By accepting that evidence against our resistance, embracing change becomes less intimidating, and adapting feels inspiring. 

Take action: When change strikes, acknowledge the evidence that change can be good. Then, reassure yourself and your team that whatever comes next will prove to be better.

2. Look for the gain and help others see it too

Jason says the reason why people fear change (even when there’s evidence against it) is because the loss is much easier to see than the gain. 

“Whenever change comes, you see the loss immediately,” he pointed out. But Jason explains that you can take the worst thing that you can think of in history, and without fail, something good has come from it. 

For Jason, this was the bubonic plague. In the 1300s, it swept across Europe, killing nearly a third of Europe’s population. But at the time, lords owned the land and the serfs, and the serfs would work the land. It was slavery. But after the plague, there weren’t enough serfs to do all the lords’ work.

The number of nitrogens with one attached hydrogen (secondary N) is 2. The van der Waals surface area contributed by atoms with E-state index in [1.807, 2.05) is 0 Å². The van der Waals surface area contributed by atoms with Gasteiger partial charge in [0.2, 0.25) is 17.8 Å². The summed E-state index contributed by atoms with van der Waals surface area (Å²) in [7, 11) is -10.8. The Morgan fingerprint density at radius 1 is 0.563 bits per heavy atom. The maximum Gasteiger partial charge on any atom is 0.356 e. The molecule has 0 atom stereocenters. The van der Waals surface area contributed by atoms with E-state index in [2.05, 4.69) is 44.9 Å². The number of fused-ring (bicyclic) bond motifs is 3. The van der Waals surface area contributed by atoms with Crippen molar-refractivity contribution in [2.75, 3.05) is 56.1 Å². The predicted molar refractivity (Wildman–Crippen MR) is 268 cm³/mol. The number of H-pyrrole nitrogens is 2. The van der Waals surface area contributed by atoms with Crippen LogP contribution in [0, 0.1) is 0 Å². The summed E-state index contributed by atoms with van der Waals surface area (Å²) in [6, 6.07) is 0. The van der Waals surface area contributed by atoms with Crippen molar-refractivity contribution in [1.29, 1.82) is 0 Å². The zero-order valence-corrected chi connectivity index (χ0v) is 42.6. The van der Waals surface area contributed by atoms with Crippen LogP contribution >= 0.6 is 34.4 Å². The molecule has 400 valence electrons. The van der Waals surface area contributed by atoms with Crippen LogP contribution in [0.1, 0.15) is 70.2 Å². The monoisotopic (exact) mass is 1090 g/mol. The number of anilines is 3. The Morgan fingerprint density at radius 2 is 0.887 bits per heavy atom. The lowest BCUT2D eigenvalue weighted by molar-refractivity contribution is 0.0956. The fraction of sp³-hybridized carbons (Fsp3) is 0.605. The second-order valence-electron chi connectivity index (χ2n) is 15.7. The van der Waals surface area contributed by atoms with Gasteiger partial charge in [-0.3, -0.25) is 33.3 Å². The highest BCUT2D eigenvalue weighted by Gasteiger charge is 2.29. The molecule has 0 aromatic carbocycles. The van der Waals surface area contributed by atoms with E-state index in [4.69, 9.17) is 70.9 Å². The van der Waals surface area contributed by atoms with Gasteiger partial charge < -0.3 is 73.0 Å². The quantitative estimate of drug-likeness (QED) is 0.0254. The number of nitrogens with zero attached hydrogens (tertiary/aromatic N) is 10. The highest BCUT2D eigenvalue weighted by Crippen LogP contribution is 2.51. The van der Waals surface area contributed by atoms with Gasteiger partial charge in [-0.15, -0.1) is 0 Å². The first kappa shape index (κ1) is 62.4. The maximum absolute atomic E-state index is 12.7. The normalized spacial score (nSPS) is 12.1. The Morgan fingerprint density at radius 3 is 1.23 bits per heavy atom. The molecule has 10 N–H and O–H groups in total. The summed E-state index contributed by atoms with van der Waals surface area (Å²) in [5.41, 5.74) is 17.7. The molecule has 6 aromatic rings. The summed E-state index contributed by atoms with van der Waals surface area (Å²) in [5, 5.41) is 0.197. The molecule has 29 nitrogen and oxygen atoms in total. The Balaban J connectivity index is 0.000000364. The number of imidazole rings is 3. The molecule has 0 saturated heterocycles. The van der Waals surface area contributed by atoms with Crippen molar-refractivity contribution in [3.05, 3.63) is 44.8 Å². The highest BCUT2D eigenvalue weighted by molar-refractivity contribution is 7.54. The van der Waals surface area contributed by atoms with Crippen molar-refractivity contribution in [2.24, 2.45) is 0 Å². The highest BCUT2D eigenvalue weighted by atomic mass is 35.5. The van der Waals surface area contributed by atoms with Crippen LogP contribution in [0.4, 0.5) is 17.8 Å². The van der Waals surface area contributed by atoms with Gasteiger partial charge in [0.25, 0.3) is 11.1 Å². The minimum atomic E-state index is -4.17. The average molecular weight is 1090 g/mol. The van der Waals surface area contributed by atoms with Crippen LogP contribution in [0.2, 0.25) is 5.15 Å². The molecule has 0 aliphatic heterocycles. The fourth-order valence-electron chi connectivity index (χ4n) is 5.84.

So, lords started asking serfs to come work for them. And with the increase in demand for labor, the serfs realized they could start asking for compensation – and would actually get it. 

Thus, employment contracts started being used. And with it came the idea that work is worth something and the value should be paid to the person doing the work. AKA the foundation for our modern economy.

When things change within your business, Jason believes it’s up to the leadership team to point out the potential gain. “Otherwise, [employees are] going to default to the loss. And they’ll always extrapolate out from the loss,” he explained.

But resisting the urge to focus on losses, you make more room for gains. And as a result, you can inspire your entire team to embrace the change – furthering progress. 

Take action: Lead by example and accept change with open arms. Meaning, immediately identify the potential gains and make sure your team sees them too. 

3. Mix the old with the new to create something better

“We have an opportunity right now to take the best of the old and the best of the new to create something even stronger.”